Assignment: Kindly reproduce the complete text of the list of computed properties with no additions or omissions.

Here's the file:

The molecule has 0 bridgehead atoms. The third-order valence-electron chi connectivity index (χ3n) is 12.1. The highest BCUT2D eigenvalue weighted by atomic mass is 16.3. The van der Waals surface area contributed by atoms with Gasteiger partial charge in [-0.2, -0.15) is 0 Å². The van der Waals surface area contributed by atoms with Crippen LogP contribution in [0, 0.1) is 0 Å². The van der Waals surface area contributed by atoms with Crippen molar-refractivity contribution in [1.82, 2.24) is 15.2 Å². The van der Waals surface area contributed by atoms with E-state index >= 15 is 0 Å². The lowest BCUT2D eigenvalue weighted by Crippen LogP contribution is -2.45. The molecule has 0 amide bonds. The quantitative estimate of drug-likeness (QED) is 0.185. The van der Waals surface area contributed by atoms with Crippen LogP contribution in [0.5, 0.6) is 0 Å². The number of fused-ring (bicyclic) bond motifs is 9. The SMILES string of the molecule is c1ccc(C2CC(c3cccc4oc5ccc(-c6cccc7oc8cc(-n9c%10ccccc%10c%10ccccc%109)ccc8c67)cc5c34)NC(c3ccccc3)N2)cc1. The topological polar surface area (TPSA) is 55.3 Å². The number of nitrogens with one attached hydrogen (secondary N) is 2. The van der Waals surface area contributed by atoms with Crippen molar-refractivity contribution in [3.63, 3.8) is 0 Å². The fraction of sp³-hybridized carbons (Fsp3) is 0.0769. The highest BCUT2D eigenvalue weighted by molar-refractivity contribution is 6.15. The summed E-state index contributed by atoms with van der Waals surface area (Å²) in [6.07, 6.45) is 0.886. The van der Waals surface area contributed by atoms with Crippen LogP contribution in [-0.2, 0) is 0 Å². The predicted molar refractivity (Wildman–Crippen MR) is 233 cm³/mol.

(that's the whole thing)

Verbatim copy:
The molecule has 0 bridgehead atoms. The third-order valence-electron chi connectivity index (χ3n) is 12.1. The highest BCUT2D eigenvalue weighted by atomic mass is 16.3. The van der Waals surface area contributed by atoms with Gasteiger partial charge in [-0.2, -0.15) is 0 Å². The van der Waals surface area contributed by atoms with Crippen LogP contribution in [0, 0.1) is 0 Å². The van der Waals surface area contributed by atoms with Crippen molar-refractivity contribution in [1.82, 2.24) is 15.2 Å². The van der Waals surface area contributed by atoms with E-state index >= 15 is 0 Å². The lowest BCUT2D eigenvalue weighted by Crippen LogP contribution is -2.45. The molecule has 0 amide bonds. The quantitative estimate of drug-likeness (QED) is 0.185. The van der Waals surface area contributed by atoms with Crippen LogP contribution in [0.5, 0.6) is 0 Å². The number of fused-ring (bicyclic) bond motifs is 9. The SMILES string of the molecule is c1ccc(C2CC(c3cccc4oc5ccc(-c6cccc7oc8cc(-n9c%10ccccc%10c%10ccccc%109)ccc8c67)cc5c34)NC(c3ccccc3)N2)cc1. The topological polar surface area (TPSA) is 55.3 Å². The number of nitrogens with one attached hydrogen (secondary N) is 2. The van der Waals surface area contributed by atoms with Crippen molar-refractivity contribution in [3.63, 3.8) is 0 Å². The fraction of sp³-hybridized carbons (Fsp3) is 0.0769. The highest BCUT2D eigenvalue weighted by molar-refractivity contribution is 6.15. The summed E-state index contributed by atoms with van der Waals surface area (Å²) in [6.07, 6.45) is 0.886. The van der Waals surface area contributed by atoms with Crippen LogP contribution in [-0.2, 0) is 0 Å². The predicted molar refractivity (Wildman–Crippen MR) is 233 cm³/mol.